Japan Aerospace Exploration Agency (JAXA) on January 11 announced the launch its new flagship rocket H3 or next-generation transportation technologies that aimed at achieving high flexibility, high reliability, and high-cost performance. Japan’s H3 is aimed to target a fleet line up with two or three first-stage engines (LE-9), and zero, two, or four solid rocket boosters (SRB-3) that will deal with payload sizes and orbits. According to a press release by Japan’s space agency, JAXA, the rocket will determine “launch capability to the geostationary transfer orbit (GTO) will be the highest ever, exceeding that of the existing H-IIA and H-IIB Launch Vehicles.”
The H3 rocket of Japan is a successor to H-IIA and H-IIB expendable launch rockets the Japan Aerospace Exploration Agency (JAXA) uses to launch satellites into space. The rockets were operated by Mitsubishi Industries and lifted off from the Tanegashima Space Center in Japan. Both the rockets were known for improved cost control and reliability. However, Japan’s H3 will provide the country autonomous access to space to launch satellites and probes including important upcoming missions. “We are eager to launch commercial satellites every year as well.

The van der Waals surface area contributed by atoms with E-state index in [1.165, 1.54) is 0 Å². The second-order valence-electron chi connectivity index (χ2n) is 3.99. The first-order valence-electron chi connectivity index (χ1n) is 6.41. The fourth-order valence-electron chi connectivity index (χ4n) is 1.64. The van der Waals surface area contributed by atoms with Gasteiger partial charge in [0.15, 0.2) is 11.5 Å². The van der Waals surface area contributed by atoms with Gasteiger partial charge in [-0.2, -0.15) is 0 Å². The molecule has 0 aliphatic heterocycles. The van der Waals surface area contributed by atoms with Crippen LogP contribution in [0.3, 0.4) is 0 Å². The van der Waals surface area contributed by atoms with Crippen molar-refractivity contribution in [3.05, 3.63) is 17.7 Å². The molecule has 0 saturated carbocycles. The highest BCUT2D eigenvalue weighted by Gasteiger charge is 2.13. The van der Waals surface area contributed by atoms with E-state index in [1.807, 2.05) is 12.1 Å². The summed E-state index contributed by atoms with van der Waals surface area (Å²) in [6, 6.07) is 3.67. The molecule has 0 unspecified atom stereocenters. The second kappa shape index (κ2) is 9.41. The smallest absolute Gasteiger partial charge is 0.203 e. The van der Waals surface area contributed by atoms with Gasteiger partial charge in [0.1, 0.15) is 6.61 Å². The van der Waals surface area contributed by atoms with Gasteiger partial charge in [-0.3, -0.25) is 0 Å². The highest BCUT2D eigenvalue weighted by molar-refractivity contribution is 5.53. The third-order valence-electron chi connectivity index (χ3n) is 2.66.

[H3 Launch Vehicle is Japan's new flagship rocket. Credit: JAXA]
[Separation test using a test craft of the actual size of the SRB-3. There was the whooshing sound of gas,
and about a second later, a thunderous booming sound rained onto the ground and reverberated throughout the test site. Credit: JAXA]
JAXA and its prime contractor, Mitsubishi Heavy Industries (MHI), and other related companies are all hands on deck from the development phase to leverage their experiences to renovate the whole system for producing a low cost, flexible and reliable rocket,” JAXA said in the release. The rocket’s capability for the geostationary transfer orbit (GTO) exceeds the H-IIA and H-IIB launch vehicles, according to JAXA. H-series launch vehicles are renowned for the high-reliability launches that efficiently support Japan’s satellite and explorer launch missions. Efforts are underway to develop the SRB-3 solid rocket booster. A solid rocket booster for the H3 spacecraft will be a solid-fuel engine that will supplement the propulsion of the rocket's main engine during the launch. The advanced booster will provide the core airframe (main body of the rocket) and will be separated from the rocket after combustion.